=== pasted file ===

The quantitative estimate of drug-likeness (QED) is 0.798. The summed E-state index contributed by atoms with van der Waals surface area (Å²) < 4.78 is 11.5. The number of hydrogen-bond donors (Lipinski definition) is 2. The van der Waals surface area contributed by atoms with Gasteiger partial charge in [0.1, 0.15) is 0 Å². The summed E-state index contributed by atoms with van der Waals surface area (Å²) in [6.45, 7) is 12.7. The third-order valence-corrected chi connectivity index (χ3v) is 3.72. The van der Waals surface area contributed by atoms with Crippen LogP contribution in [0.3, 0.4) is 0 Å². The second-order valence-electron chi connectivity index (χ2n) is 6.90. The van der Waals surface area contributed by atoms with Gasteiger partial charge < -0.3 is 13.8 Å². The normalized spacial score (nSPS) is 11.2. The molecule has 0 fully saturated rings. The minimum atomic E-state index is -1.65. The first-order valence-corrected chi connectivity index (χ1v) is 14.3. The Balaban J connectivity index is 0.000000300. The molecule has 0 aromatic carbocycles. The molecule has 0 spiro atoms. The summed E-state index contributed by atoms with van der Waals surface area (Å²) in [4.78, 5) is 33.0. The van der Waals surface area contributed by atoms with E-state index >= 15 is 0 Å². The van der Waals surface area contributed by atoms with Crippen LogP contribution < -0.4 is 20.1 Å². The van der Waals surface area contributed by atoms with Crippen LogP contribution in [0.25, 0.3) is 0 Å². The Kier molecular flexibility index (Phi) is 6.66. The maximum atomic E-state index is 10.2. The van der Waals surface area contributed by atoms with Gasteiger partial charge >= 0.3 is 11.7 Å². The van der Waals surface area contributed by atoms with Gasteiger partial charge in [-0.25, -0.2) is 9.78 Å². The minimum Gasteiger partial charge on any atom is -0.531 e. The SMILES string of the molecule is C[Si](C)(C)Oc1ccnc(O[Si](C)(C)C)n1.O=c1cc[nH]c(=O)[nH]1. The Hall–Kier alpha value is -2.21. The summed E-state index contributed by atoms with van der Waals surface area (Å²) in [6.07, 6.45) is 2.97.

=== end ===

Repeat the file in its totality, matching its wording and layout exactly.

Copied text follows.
The quantitative estimate of drug-likeness (QED) is 0.798. The summed E-state index contributed by atoms with van der Waals surface area (Å²) < 4.78 is 11.5. The number of hydrogen-bond donors (Lipinski definition) is 2. The van der Waals surface area contributed by atoms with Gasteiger partial charge in [0.1, 0.15) is 0 Å². The summed E-state index contributed by atoms with van der Waals surface area (Å²) in [6.45, 7) is 12.7. The third-order valence-corrected chi connectivity index (χ3v) is 3.72. The van der Waals surface area contributed by atoms with Crippen LogP contribution in [0.3, 0.4) is 0 Å². The second-order valence-electron chi connectivity index (χ2n) is 6.90. The van der Waals surface area contributed by atoms with Gasteiger partial charge < -0.3 is 13.8 Å². The normalized spacial score (nSPS) is 11.2. The molecule has 0 fully saturated rings. The minimum atomic E-state index is -1.65. The first-order valence-corrected chi connectivity index (χ1v) is 14.3. The Balaban J connectivity index is 0.000000300. The molecule has 0 aromatic carbocycles. The molecule has 0 spiro atoms. The summed E-state index contributed by atoms with van der Waals surface area (Å²) in [4.78, 5) is 33.0. The van der Waals surface area contributed by atoms with E-state index >= 15 is 0 Å². The van der Waals surface area contributed by atoms with Crippen LogP contribution < -0.4 is 20.1 Å². The van der Waals surface area contributed by atoms with Crippen LogP contribution in [0.25, 0.3) is 0 Å². The Kier molecular flexibility index (Phi) is 6.66. The maximum atomic E-state index is 10.2. The van der Waals surface area contributed by atoms with Gasteiger partial charge >= 0.3 is 11.7 Å². The van der Waals surface area contributed by atoms with Gasteiger partial charge in [-0.25, -0.2) is 9.78 Å². The minimum Gasteiger partial charge on any atom is -0.531 e. The SMILES string of the molecule is C[Si](C)(C)Oc1ccnc(O[Si](C)(C)C)n1.O=c1cc[nH]c(=O)[nH]1. The Hall–Kier alpha value is -2.21. The summed E-state index contributed by atoms with van der Waals surface area (Å²) in [6.07, 6.45) is 2.97.